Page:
Jings, crivvens and help ma’ boab… Oor Wullie is heading for His Majesty’s Theatre.
Auchenshoogle’s most famous son will be front and centre of a new, all-singing, all-dancing musical, that’s been wowing audiences on its tour of Scotland.
And charged with bringing DC Thomson’s loveable scamp to life is Martin Quinn… who admits playing a bona fide Scottish legend was something of a challenge.
“It was quite intimidating at first,” said the Paisley-born actor. “We opened it in Dundee, which is very much the home of Oor Wullie and The Broons.
“I was worried because it’s written in that Dundonian dialect and old Scottish words we don’t use anymore, but some people still recognise.
“That was quite daunting because I was worried my Dundonian accent wouldn’t fool them.
“You didn’t want to ruin what people have in mind for Wullie, but it is inevitably going to change. I mean, who has heard his voice before? Nobody.”
While everyone would have had their own voice in mind for Wullie when reading the strips, Martin said the writing of the show is so good, all of that is taken care of for the actors.
“You just have to turn up, get on the rollercoaster and go with it. It comes out of you without you realising it. I have my idea of Oor Wullie and this is it and because the writing is so good it touches in with everyone else’s as well,” he said.
Martin added that to him Wullie is “just a wee guy on his own wee adventure, discovering and finding the world on his street”.
The show – created by Dundee Rep Theatre and Selladoor Productions – sees Wullie joined by his friends Fat Boab, Wee Eck and Soapy Soutar, as well as some new characters.
Martin said the show is a night of fun and laughter and great music. It starts with a wee boy, Wahid, bullied at school, who is offered an Oor Wullie annual to read by a mysterious librarian, saying it might cheer him up.
“Then Wullie pops out of the book and takes him on and adventure and Wahid finds his own feet and confidence,” said Martin.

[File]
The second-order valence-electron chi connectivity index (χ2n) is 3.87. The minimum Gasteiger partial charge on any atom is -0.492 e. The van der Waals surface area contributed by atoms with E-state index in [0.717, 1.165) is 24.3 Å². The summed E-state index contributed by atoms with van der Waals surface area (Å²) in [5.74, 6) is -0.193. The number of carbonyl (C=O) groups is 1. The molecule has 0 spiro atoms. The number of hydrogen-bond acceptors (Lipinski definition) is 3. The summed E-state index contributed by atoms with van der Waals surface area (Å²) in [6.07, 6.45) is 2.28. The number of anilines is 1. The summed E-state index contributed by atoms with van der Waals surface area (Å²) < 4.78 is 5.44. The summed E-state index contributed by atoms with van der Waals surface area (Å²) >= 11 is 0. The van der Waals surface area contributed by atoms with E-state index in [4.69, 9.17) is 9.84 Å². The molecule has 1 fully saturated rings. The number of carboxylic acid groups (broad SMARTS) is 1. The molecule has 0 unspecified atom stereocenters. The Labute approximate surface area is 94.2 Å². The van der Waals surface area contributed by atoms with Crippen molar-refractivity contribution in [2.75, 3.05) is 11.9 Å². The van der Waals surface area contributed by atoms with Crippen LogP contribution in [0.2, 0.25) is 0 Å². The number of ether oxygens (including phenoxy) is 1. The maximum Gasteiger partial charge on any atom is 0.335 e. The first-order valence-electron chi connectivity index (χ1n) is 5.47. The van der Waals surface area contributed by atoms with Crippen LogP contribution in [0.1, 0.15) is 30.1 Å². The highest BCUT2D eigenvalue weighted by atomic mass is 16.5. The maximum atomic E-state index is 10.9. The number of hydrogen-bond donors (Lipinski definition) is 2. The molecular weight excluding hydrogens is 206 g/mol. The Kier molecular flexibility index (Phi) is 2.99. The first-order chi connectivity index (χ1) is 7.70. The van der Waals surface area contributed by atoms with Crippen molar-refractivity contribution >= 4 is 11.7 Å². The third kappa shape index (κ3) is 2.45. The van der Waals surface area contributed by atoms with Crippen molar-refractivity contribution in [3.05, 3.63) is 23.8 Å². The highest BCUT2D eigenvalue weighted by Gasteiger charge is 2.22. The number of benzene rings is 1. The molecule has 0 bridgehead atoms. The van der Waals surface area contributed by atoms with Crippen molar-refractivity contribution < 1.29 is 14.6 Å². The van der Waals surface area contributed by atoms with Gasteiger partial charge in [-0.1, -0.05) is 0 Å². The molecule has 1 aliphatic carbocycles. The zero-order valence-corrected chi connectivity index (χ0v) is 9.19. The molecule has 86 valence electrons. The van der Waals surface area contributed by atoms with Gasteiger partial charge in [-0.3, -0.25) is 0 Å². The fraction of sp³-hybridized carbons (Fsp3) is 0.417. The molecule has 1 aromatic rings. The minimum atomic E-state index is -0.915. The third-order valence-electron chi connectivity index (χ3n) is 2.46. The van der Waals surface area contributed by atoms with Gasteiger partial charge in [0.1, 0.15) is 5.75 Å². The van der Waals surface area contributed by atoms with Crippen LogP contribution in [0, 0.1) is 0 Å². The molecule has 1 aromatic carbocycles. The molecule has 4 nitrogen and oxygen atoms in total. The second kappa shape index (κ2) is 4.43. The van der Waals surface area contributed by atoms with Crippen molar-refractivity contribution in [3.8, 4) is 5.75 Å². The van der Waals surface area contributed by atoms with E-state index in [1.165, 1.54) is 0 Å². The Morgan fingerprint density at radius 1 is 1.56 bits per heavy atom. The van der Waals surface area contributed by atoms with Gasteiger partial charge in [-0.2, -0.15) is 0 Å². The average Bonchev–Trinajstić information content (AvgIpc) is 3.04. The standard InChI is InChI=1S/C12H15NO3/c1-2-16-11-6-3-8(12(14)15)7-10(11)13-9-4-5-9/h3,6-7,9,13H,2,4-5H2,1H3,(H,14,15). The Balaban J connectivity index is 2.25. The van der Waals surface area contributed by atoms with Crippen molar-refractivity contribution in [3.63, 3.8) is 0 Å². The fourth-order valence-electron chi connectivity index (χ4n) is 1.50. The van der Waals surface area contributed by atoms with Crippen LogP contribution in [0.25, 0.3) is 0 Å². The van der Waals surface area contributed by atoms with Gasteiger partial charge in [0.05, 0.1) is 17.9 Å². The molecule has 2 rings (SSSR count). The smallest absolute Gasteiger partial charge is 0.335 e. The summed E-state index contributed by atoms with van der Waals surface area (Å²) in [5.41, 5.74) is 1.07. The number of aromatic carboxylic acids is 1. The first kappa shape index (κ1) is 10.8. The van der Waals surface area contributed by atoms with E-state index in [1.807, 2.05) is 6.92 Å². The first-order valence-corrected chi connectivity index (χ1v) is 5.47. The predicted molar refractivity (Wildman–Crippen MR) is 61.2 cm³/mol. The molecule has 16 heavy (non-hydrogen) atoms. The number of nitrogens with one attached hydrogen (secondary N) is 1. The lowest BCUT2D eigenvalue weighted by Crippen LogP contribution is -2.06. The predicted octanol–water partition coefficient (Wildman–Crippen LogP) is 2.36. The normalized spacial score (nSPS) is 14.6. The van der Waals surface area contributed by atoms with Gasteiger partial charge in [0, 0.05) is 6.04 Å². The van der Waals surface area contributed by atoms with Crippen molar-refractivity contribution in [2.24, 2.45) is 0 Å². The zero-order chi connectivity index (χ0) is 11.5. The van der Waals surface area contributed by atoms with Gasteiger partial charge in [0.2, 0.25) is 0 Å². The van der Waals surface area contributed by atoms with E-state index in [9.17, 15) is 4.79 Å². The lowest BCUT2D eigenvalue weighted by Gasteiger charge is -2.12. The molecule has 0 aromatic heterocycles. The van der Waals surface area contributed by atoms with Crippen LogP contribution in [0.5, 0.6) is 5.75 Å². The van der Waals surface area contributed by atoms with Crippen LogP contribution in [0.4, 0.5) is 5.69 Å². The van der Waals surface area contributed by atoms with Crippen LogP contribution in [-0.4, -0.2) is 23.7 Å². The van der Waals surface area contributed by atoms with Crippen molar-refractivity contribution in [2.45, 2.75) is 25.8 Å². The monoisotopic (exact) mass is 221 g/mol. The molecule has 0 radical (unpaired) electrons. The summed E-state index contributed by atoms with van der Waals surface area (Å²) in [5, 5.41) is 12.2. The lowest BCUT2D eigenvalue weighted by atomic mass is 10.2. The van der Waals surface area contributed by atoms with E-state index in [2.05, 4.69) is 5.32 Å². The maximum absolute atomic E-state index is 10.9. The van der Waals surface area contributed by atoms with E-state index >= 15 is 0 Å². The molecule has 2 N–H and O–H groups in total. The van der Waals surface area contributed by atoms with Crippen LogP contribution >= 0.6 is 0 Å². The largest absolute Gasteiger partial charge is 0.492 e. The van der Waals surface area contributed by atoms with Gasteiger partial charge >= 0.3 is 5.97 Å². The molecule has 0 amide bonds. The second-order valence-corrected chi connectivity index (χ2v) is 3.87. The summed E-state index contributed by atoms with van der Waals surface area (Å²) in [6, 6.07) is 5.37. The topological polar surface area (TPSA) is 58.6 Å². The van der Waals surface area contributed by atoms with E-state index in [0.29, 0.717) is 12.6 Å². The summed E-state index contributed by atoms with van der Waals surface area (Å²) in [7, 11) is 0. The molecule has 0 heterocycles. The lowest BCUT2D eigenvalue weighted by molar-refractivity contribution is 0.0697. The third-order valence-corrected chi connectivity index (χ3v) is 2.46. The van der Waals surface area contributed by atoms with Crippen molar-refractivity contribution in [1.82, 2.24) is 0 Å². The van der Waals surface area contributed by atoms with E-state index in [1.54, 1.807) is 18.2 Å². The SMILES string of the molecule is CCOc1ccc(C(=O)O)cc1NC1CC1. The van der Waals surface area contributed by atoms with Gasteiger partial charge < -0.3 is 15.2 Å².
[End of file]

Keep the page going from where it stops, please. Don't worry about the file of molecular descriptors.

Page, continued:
“It’s great fun and great laughs. We meet PC Murdoch and teacher and have plenty of fun with them along the way.”
Martin said he loves the original music for the show, which he describes as “Scottish pop-rock” and the fact it has been tweaked to bring it up to date, by including Wahid and making the bully, Basher, a girl.
He said the reaction to the show depends on “the ratio of kids to oldies in the audience”.
“Some of the patter is for people who remember the Oor Wullie strips from years ago and some of the patter is for the wee ones who know him from all these statues that were kicking about,” said Martin.
“They’re laughing at different times, with different laughs in different places. But it just goes down well.”
Martin hopes it will offer audiences food for thought on some bigger themes.
“The story is about a wee boy who’s picked on at school and some of the abuse is racial. His parents are from Pakistan, but he’s Scottish born and bred,” he said.
“Scotland is an inclusive country and we have our arms open wide for people, but at the same time we are maybe not as perfect as we think we are.”
He said the show ends with Wahid celebrated as being “Scottish and mair”.
“We can celebrate our uniqueness while also coming together,” said Martin.
His own favourite part of the show comes when Jeemy, Wullie’s pet mouse makes an appearance.
“I get to do a bit of sock-puppet acting, as if I’m like Sooty,” he said.
He has been a fan of Oor Wullie’s adventures since he was a boy.
“My granny would get The Sunday Post and cut out the Broons and Oor Wullie for me. Because I quite liked them, I would get the odd annual as well, so I was into him.”
To get into character, Martin made a bold decision regarding Wullie’s trademark spiky blond hair.
“We had to dye my hair to fool people,” he said, adding he was worried he might be left with green hair by the process. “It didn’t go green – but I’ve got a pal who’s bald and he said it’s because he dyed his hair incorrectly, but to be honest he might have just being going bald anyway.”
Martin’s looking forward to bringing the show to Aberdeen.
“I do feel like some of the way of talking is quite east coast, so it was interesting doing the show in Glasgow then realising ‘oh yeah, they don’t really say ken in Glasgow’. It went down well in Glasgow, but I’m quite excited to get it back to the east coast,” he said.
“But wherever we are, we all key into the fact we are all Scottish. It’s there for the whole of Scotland.”
And he’s hoping as many people as possible will come along to join Wullie on his adventures at His Majesty’s next week.
“It’s a family show that is there for everyone. You’re going to have a good night out, no matter what your age or where you’re from. It’s a celebration of life and I hope other people will celebrate it with me.”
Oor Wullie The Musical is at His Majesty’s Theatre from Tuesday to Saturday. For tickets visit aberdeenperformingarts.com